Increasing Necessity for a HIPAA Compliant “Business Associate Agreement” Within the Technology Industry

Privacy Newsletter
July 2016

In recent years, the scope of the Health Insurance Portability and Accountability Act of 1996 (HIPAA) and implementing regulations has expanded dramatically, presenting new privacy and information security challenges to technology businesses intersecting with health care. Under HIPAA, companies providing domestic data storage services (including cloud service providers), e-prescribing gateways, and software or equipment used by a covered entity for the provision of healthcare services (including telemedicine / telehealth) fall within the scope of a “business associate” (BA), even if the company merely “maintains” protected health information (PHI) and does not personally view it. The definition of a BA also captures a BA’s downstream subcontractors that create, receive, maintain, or transmit PHI on its behalf. BAs are increasingly at risk of potential federal enforcement actions for noncompliance, specifically for the failure to enter into a business associate agreement (BAA) ensuring it will appropriately safeguard PHI (technical requirements for which are set forth under 45 C.F.R. §164.504(e)).

The U.S. Department of Health and Human Services Office of Civil Rights’ (OCR) recent enforcement actions signal a BA’s failure to enter into a BAA may result in substantial monetary penalties. The OCR has recently reported three large settlements involving the failure to enter into BAAs:

  • In April 2016 OCR announced a $750,000 settlement with a North Carolina orthopedic practice resulting from the failure to execute a BAA prior to providing PHI of 17,300 patients to a third party entity that promised to transfer the images to electronic media in exchange for harvesting the silver from the x-ray films. OCR initiated its investigation of the practice following its receipt of a breach report from the practice itself. Interestingly, the “breach” at issue was merely the fact that the covered entity released the information to the third party prior to executing a written BAA. OCR specifically stressed that “the lack of a business associate agreement left this sensitive health information without safeguards and vulnerable to misuse or improper disclosure.”
  • In March 2016 OCR announced a $1.55 million settlement with a Minnesota healthcare system following its investigation of a breach report involving an unencrypted, password-protected laptop stolen from a BA’s employee’s locked vehicle, impacting the electronic PHI of 9,497 individuals. The covered entity failed to enter into a BAA with BA performing certain payment activities on its behalf. OCR’s investigation revealed that from March 21, 2011 to October 14, 2011, the covered entity impermissibly disclosed the PHI of at least 289,904 individuals to the BA without obtaining satisfactory privacy and security assurances in the form of a written BAA. OCR further concluded that the covered entity failed to perform a risk assessment of all applications, software, databases, servers, workstations, mobile devices and electronic media, network administration and security devices, and associated business processes.
  • In November 2015 OCR entered into a $3.5 million settlement against an insurance holding company in San Juan, Puerto Rico. This settlement was the result of the covered entity’s self-reported multiple data breaches. One of the breaches involved the covered entity’s discovery that a vendor impermissibly disclosed its beneficiaries’ PHI (including the beneficiary’s names, mailing addresses, and Health Insurance Claim Number) on the outside of a pamphlet mailed to the beneficiaries. The covered entity, OCR alleged, did not have an appropriate BAA with the vendor and failed to conduct an accurate and thorough risk analysis incorporating all IT equipment, applications, and data systems utilizing electronic PHI (ePHI).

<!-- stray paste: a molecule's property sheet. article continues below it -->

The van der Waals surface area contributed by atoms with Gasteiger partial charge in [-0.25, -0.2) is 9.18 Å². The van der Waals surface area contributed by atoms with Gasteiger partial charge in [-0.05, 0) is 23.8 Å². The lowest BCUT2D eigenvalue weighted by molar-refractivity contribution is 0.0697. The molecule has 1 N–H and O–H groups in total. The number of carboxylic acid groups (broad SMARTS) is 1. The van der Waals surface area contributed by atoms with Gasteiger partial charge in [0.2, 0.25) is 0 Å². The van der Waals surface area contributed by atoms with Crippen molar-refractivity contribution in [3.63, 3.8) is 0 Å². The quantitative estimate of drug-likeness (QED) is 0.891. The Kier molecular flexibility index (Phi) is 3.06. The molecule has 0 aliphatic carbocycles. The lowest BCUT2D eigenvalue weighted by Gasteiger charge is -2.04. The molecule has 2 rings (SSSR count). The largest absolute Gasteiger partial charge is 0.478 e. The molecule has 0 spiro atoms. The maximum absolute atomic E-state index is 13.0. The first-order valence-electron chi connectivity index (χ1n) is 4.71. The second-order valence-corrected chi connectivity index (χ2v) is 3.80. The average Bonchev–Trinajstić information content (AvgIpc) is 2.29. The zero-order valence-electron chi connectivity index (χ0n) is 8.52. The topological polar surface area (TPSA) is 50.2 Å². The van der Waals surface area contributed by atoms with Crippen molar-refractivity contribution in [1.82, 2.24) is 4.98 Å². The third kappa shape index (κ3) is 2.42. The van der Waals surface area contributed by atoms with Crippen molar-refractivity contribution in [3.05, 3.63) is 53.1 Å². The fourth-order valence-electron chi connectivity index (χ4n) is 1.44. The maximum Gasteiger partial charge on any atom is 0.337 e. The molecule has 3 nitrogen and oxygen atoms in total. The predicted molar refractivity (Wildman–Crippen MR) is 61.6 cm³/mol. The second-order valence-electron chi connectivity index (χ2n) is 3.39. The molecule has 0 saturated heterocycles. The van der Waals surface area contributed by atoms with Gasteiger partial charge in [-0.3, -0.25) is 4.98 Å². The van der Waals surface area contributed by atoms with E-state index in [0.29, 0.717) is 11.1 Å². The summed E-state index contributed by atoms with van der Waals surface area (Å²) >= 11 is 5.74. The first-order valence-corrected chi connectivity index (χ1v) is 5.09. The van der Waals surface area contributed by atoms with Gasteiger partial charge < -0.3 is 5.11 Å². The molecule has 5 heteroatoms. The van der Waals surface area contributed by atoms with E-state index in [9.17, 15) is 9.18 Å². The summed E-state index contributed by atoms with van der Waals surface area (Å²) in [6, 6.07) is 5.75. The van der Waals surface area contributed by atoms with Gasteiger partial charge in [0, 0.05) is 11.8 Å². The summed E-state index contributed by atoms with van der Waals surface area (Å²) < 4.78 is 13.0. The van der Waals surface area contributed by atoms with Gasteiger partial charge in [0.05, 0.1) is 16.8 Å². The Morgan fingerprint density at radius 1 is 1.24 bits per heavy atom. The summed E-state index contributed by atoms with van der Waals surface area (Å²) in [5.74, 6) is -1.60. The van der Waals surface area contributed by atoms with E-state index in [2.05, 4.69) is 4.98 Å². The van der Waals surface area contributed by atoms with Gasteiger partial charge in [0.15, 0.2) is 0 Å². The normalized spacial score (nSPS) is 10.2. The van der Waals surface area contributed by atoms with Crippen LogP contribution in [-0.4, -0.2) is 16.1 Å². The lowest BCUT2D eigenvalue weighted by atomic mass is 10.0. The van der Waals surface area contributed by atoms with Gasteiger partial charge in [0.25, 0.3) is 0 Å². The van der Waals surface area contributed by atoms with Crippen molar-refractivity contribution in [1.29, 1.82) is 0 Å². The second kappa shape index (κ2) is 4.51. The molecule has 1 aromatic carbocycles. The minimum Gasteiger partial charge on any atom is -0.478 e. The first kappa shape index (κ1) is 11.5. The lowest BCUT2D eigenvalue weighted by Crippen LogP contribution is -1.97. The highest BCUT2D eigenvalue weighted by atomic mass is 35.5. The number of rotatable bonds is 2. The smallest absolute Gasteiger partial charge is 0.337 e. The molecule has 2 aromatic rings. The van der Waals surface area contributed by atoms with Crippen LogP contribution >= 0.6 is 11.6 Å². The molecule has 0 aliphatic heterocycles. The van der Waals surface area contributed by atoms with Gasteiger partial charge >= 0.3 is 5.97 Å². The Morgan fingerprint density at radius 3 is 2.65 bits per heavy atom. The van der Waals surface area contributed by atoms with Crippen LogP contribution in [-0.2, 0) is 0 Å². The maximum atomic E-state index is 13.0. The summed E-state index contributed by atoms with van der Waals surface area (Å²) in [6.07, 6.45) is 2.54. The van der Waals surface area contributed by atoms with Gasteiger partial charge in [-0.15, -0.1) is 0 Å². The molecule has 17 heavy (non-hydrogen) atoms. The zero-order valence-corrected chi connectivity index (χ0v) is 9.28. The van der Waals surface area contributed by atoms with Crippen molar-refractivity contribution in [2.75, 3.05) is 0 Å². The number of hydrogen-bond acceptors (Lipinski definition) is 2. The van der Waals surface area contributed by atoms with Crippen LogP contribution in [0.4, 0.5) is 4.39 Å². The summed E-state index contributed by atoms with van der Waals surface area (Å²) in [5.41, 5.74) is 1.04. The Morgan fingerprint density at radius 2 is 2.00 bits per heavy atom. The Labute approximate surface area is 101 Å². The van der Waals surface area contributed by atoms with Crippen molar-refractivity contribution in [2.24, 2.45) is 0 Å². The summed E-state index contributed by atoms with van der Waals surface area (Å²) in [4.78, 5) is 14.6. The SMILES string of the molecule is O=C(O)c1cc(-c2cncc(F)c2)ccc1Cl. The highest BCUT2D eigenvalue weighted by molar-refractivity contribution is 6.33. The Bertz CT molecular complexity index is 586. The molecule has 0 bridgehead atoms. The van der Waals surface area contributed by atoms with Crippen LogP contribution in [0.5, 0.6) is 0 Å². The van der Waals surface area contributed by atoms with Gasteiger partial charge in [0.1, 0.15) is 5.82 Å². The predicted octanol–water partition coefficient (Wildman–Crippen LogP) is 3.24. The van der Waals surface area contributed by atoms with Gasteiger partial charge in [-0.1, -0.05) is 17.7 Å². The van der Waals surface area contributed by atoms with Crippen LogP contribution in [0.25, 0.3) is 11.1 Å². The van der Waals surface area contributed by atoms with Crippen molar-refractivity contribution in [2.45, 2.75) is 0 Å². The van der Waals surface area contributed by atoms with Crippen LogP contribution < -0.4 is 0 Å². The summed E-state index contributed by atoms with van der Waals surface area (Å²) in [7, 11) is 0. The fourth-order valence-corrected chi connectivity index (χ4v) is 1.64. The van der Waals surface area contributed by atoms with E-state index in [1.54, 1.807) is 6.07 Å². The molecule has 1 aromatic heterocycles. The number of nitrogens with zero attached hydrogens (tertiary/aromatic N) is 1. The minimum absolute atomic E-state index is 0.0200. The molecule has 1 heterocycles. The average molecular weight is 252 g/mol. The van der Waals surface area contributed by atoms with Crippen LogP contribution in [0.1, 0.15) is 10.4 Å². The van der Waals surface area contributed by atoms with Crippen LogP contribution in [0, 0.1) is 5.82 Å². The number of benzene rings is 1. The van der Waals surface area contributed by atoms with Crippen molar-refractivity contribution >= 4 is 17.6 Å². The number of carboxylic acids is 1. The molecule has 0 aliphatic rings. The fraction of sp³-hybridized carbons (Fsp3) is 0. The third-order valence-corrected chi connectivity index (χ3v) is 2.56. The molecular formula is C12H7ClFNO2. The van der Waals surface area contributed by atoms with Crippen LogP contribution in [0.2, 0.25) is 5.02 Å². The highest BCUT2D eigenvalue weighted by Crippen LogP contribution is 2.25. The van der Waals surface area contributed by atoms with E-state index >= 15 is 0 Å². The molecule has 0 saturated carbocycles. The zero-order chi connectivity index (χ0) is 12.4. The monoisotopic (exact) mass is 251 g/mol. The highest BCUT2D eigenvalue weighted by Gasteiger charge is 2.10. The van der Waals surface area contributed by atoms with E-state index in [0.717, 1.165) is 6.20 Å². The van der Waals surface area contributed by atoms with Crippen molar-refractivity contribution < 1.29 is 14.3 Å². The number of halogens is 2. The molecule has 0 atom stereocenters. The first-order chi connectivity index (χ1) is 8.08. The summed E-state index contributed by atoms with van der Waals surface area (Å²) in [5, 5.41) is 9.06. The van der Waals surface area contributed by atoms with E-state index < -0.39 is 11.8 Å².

Although these settlements subjected the covered entity to punishment, future enforcement actions will likely target BAs. Indeed, OCR expressed a particular interest in BAs and BAAs through its release of new audit questions for 2016.

The OCR settlements provide two main lessons for BAs. First, as evidenced by the April 2016 settlement, the mere release of PHI to a third party prior to entering into a BAA constitutes a “breach” subject to potential civil liability. Second, internal security risk assessments are imperative. OCR implies appropriate risk assessments could have prevented the above-mentioned data breaches. HIPAA requires BAs to conduct thorough assessments of potential risks and vulnerabilities with the respect to the confidentiality, integrity, and availability of electronic PHI.

Accordingly, technology companies should be mindful of whether they are a BA and, if so, scrupulously adhere to HIPAA. When determining whether an entity is a BA, the key inquiries are (1) what services does the organization carry out for a covered entity and (2) what kind of data does the organization create, receive, maintain, or transmit. If a company’s services to the covered entity involve anything to do with PHI, it is likely a BA and must enter into a written BAA with the covered entity and also with downstream subcontractors involved in handling PHI. BAs should carefully scrutinize the terms of the BAA as many impose further heightened privacy and security requirements than HIPAA. When negotiating a BAA, a BA should be particularly attentive to provisions addressing the parties’ agency status, burdensome breach notification requirements and reporting deadlines, cost allocation of breach notification or investigation, and indemnification..

Ashley Wheelock is an Associate in Locke Lord’s Austin office. She can be reached at